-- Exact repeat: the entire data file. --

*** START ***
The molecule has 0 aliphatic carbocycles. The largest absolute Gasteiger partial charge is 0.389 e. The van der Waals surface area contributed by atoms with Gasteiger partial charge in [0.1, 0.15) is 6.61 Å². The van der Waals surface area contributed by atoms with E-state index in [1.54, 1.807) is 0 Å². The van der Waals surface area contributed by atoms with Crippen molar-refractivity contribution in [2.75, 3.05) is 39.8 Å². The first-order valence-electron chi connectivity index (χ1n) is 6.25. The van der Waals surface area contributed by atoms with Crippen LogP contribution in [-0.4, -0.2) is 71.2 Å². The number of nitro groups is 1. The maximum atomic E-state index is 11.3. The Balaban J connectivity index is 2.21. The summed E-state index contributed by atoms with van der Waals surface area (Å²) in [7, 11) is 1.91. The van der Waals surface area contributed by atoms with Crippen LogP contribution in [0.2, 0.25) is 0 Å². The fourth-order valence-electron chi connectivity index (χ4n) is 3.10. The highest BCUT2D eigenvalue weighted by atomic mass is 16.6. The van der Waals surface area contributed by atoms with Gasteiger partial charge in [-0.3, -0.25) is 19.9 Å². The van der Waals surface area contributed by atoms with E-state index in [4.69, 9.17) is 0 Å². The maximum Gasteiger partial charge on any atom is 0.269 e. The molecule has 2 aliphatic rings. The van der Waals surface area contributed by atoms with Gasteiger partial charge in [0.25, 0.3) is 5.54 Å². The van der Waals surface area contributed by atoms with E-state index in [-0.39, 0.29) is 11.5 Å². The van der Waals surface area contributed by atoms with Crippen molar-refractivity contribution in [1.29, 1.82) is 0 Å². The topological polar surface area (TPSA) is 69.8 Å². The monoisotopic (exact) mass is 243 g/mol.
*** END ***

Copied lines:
The molecule has 0 aliphatic carbocycles. The largest absolute Gasteiger partial charge is 0.389 e. The van der Waals surface area contributed by atoms with Gasteiger partial charge in [0.1, 0.15) is 6.61 Å². The van der Waals surface area contributed by atoms with E-state index in [1.54, 1.807) is 0 Å². The van der Waals surface area contributed by atoms with Crippen molar-refractivity contribution in [2.75, 3.05) is 39.8 Å². The first-order valence-electron chi connectivity index (χ1n) is 6.25. The van der Waals surface area contributed by atoms with Crippen LogP contribution in [-0.4, -0.2) is 71.2 Å². The number of nitro groups is 1. The maximum atomic E-state index is 11.3. The Balaban J connectivity index is 2.21. The summed E-state index contributed by atoms with van der Waals surface area (Å²) in [7, 11) is 1.91. The van der Waals surface area contributed by atoms with Crippen LogP contribution in [0.2, 0.25) is 0 Å². The fourth-order valence-electron chi connectivity index (χ4n) is 3.10. The highest BCUT2D eigenvalue weighted by atomic mass is 16.6. The van der Waals surface area contributed by atoms with Gasteiger partial charge in [-0.3, -0.25) is 19.9 Å². The van der Waals surface area contributed by atoms with E-state index in [4.69, 9.17) is 0 Å². The maximum Gasteiger partial charge on any atom is 0.269 e. The molecule has 2 aliphatic rings. The van der Waals surface area contributed by atoms with Gasteiger partial charge in [0.25, 0.3) is 5.54 Å². The van der Waals surface area contributed by atoms with E-state index in [-0.39, 0.29) is 11.5 Å². The van der Waals surface area contributed by atoms with Crippen molar-refractivity contribution in [1.29, 1.82) is 0 Å². The topological polar surface area (TPSA) is 69.8 Å². The monoisotopic (exact) mass is 243 g/mol.